MFC ?

Discussion in 'C++' started by none, Apr 17, 2010.

  1. none

    none Guest

    none, Apr 17, 2010
    #1
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  2. * none:
    > What does MFC stand for? Google gives:
    >
    > http://www.devarticles.com/c/a/Cplusplus/Using-MFC-in-Cplus-Basic-Application-Skeleton/
    >
    >
    > But in the bottom of this page the term is also used :
    >
    > http://www.codeguru.com/cpp/cpp/cpp_mfc/general/article.php/c14535__2/
    >
    > I assmue that it is used to describe a design pattern in this context,
    > but which?


    No, it's the infamous Microsoft Foundation Classes, a C++ class framework that
    from a modern perspective embodies ~all possible wrong ways to do things. In the
    last article you cite the author refers to a design pattern used in MFC. That
    means that the design pattern is an abomination and should never be used.


    Cheers & hth.,

    - Alf
     
    Alf P. Steinbach, Apr 17, 2010
    #2
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  3. On Apr 17, 5:00 am, "Alf P. Steinbach" <> wrote:
    > * none:
    >
    > > What does MFC stand for? Google gives:

    >
    > >http://www.devarticles.com/c/a/Cplusplus/Using-MFC-in-Cplus-Basic-App...

    >
    > > But in the bottom of this page the term is also used :

    >
    > >http://www.codeguru.com/cpp/cpp/cpp_mfc/general/article.php/c14535__2/

    >
    > > I assmue that it is used to describe a design pattern in this context,
    > > but which?

    >
    > No, it's the infamous Microsoft Foundation Classes, a C++ class framework that
    > from a modern perspective embodies ~all possible wrong ways to do things. In the
    > last article you cite the author refers to a design pattern used in MFC. That
    > means that the design pattern is an abomination and should never be used.


    Are you referring Microsoft is not following C++ Design Pattern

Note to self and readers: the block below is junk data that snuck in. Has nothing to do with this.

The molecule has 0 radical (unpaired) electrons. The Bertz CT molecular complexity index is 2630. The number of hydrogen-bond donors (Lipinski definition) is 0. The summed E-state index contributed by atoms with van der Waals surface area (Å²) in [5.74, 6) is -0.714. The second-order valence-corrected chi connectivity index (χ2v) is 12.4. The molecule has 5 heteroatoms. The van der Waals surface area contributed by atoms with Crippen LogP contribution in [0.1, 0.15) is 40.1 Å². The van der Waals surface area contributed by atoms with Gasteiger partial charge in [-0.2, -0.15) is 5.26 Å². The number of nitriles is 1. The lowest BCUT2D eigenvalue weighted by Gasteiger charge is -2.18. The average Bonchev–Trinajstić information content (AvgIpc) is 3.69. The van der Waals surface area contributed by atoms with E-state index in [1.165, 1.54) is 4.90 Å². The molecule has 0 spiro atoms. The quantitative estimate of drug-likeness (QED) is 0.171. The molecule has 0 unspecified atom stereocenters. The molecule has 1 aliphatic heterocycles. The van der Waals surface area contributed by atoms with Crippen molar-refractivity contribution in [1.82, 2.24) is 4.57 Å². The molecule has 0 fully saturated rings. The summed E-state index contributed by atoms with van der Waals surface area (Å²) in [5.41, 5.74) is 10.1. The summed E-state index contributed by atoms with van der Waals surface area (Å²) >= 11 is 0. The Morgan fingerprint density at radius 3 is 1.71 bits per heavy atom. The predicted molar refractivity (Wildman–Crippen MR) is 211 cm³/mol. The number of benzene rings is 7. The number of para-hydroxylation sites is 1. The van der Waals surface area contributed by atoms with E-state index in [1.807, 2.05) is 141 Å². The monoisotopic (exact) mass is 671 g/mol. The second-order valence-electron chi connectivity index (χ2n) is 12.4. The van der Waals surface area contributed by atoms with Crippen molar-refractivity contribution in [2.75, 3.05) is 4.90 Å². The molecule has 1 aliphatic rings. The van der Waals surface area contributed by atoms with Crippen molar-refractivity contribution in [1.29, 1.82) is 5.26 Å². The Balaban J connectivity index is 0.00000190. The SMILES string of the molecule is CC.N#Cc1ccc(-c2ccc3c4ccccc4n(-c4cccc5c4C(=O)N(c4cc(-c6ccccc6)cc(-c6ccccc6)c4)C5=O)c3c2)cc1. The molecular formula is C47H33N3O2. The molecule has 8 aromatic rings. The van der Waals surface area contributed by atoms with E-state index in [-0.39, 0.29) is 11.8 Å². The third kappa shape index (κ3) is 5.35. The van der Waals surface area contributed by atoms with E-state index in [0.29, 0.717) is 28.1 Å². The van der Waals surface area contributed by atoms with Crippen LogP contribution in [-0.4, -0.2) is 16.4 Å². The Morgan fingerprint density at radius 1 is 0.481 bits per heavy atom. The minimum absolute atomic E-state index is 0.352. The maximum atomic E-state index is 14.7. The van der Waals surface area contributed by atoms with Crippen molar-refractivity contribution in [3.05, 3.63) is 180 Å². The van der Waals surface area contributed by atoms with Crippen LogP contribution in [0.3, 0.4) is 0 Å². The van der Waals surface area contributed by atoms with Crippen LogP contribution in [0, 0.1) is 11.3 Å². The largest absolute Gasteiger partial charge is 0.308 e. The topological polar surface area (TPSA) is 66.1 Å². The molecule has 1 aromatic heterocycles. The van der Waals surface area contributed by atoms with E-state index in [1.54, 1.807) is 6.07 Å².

rules? What is the reason why MFC should be avoided? I have heard
    that MFC does not improve performance. If you want to use WIN32
    programming, WIN32 API functions are recommended instead of using MFC.
     
    Immortal Nephi, Apr 17, 2010
    #3
  4. * Immortal Nephi:
    > On Apr 17, 5:00 am, "Alf P. Steinbach" <> wrote:
    >> * none:
    >>
    >>> What does MFC stand for? Google gives:
    >>> http://www.devarticles.com/c/a/Cplusplus/Using-MFC-in-Cplus-Basic-App...
    >>> But in the bottom of this page the term is also used :
    >>> http://www.codeguru.com/cpp/cpp/cpp_mfc/general/article.php/c14535__2/
    >>> I assmue that it is used to describe a design pattern in this context,
    >>> but which?

    >> No, it's the infamous Microsoft Foundation Classes, a C++ class framework that
    >> from a modern perspective embodies ~all possible wrong ways to do things. In the
    >> last article you cite the author refers to a design pattern used in MFC. That
    >> means that the design pattern is an abomination and should never be used.

    >
    > Are you referring Microsoft is not following C++ Design Pattern
    > rules?


    There are no rules. But there's good, and there's bad, and what's good and
    what's bad depends on context. MFC was good for its purpose in its day. One main
    consideration was to be immediately usable for C programmers, instead of being
    safe. In addition to that it was created when C++ didn't have standard
    exceptions, didn't have RTTI and didn't have templates, so MFC had to provide
    kludgy ways to emulate such functionality, mostly via macros.


    > What is the reason why MFC should be avoided?